Sign for the Jew­ish Ceme­tery and Jew Town Road in Old Cochin, Kochi, India. Pho­to by Adam Jones adamjones​.freeservers​.com

Like every­thing pro­found­ly beau­ti­ful that trans­formed my life, I dis­cov­ered Jew Town when I was out search­ing for some­thing else. Back in 2016, when my nov­el The Sea Ele­phants was a work-in-progress, one of its key char­ac­ters, Marc Singer, the love inter­est of the pro­tag­o­nist, was an Amer­i­can expat liv­ing in India. I sought to deep­en his pres­ence in the text by giv­ing him a his­tor­i­cal asso­ci­a­tion with his new geog­ra­phy. I start­ed to study the his­to­ry of migra­tions to the sub­con­ti­nent, and learned about the long his­to­ry of Jew­ish migra­tions to India. So I decid­ed I want­ed Marc’s fam­i­ly to migrate from New York to Jew Town, locat­ed in the south­ern coastal town of Kochi. And in the sum­mer of 2017, I made a research trip to Kochi.


Jew Town is flanked by the Ara­bi­an Sea on one side, the Kaveri riv­er on the oth­er. I walked into one of the many antique shops in the dis­trict on my first day. I was on a grad­u­ate stu­dent salary and couldn’t afford to buy any­thing but that didn’t dis­suade the friend­ly own­ers from hold­ing a con­ver­sa­tion with me. The shops, I learned, were for­mer res­i­dences of Jew­ish fam­i­lies. Now the own­ers live upstairs and the down­stairs, once a res­i­den­tial court­yard, host­ing large fam­i­ly gath­er­ings, is where they ply their trade.

I learned, pri­or to my tip, that the first writ­ten records of Jew­ish migrants in Kochi date to after the destruc­tion of the Sec­ond Tem­ple. The leg­endary Jew­ish trav­el­er Ben­jamin of Tudela wrote about these ear­ly set­tlers dur­ing his trav­els in the late 1100s and the ceme­tery of Jew Town still holds some of their gravestones.

As a trans­la­tor and writer, I was espe­cial­ly thrilled to dis­cov­er that they devel­oped their own lan­guage, Judeo-Malay­alam, a mix­ture of the local lan­guage and Hebrew, and over time, tra­di­tion­al Jew­ish sto­ries changed in Judeo-Malay­alam folk­lore to include the Mal­abar land­scape. In the cli­mac­tic bat­tle of David and Goliath, for instance, a mos­qui­to enters the hel­met of Goliath and when he removes it, David flings a coconut at his head. It explodes on his tem­ple and drench­es his face with its water and kills him.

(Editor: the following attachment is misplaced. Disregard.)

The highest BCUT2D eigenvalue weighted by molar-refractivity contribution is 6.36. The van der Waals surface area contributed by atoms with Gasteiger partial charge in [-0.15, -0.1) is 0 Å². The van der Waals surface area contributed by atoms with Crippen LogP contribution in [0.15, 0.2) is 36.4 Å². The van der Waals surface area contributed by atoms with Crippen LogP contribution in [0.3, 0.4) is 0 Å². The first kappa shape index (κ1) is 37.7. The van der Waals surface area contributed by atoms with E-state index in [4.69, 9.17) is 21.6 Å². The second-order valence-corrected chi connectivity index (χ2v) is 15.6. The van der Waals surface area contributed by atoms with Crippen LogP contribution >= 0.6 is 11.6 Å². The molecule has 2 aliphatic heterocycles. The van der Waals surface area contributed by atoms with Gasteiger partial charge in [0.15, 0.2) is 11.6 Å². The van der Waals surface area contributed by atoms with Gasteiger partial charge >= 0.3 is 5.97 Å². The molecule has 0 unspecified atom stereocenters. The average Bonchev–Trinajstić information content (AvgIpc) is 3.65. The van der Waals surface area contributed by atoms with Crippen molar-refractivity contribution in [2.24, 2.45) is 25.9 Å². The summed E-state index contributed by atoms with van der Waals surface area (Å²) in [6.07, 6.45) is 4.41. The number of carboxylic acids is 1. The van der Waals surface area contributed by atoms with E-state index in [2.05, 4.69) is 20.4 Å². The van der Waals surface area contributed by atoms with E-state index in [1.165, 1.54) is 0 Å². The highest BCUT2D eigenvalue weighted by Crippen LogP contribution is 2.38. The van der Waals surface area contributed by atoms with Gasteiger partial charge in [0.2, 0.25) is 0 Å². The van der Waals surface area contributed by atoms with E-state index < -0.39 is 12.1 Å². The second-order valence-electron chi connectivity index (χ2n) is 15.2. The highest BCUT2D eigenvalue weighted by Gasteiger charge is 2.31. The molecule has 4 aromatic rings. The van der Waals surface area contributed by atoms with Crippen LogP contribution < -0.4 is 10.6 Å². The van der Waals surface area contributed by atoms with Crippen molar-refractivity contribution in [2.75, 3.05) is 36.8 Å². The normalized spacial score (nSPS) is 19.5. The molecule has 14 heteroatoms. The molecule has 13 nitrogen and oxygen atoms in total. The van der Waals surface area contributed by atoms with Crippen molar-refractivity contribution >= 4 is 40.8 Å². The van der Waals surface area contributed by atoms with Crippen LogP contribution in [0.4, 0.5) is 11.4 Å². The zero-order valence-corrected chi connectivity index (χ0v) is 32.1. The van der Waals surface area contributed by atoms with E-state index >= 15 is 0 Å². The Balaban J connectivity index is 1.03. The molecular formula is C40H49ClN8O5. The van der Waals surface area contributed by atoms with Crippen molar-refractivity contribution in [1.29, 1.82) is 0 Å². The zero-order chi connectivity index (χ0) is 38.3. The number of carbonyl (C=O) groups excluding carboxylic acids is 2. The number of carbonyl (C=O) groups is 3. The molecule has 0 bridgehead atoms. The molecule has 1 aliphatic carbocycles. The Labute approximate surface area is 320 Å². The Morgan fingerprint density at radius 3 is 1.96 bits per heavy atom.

Near­ly every­one I spoke to in Jew Town men­tioned one name. Sarah Cohen. And I knew I had to meet her. I found her sit­ting near the win­dow of her home fac­ing the street, wear­ing a bright red house dress and match­ing kip­pah. She wel­comed me into her home. Sarah, who was nine­ty-four at the time, was born in Kochi. After the near­ly simul­ta­ne­ous free­dom of India and Israel,1947 and 1948 respec­tive­ly, many Jew­ish fam­i­lies left Kochi and migrat­ed to Israel, but she decid­ed to stay. With a sweep of her hand, she point­ed to the bustling street and said, This is my home.”

She showed me her col­lec­tion of prayer books, the meno­rah that she lit every Fri­day for Sab­bath, and pic­tures of her with her hus­band, who’d passed away in 1999. I also saw the kip­pahs and chal­lah cov­ers that she’d hand-embroi­dered, dis­tinct in the way they incor­po­rat­ed tra­di­tion­al Indi­an pat­terns onto tra­di­tion­al­ly Jew­ish fab­ric. I thought of my nov­el after I left her place — I thought of Marc. His par­ents would’ve been friends with Sara Cohen. She might’ve made Marc, clos­et­ed and feel­ing dis­placed by his par­ents’ unex­pect­ed deci­sion to migrate from New York to Jew Town, feel at home.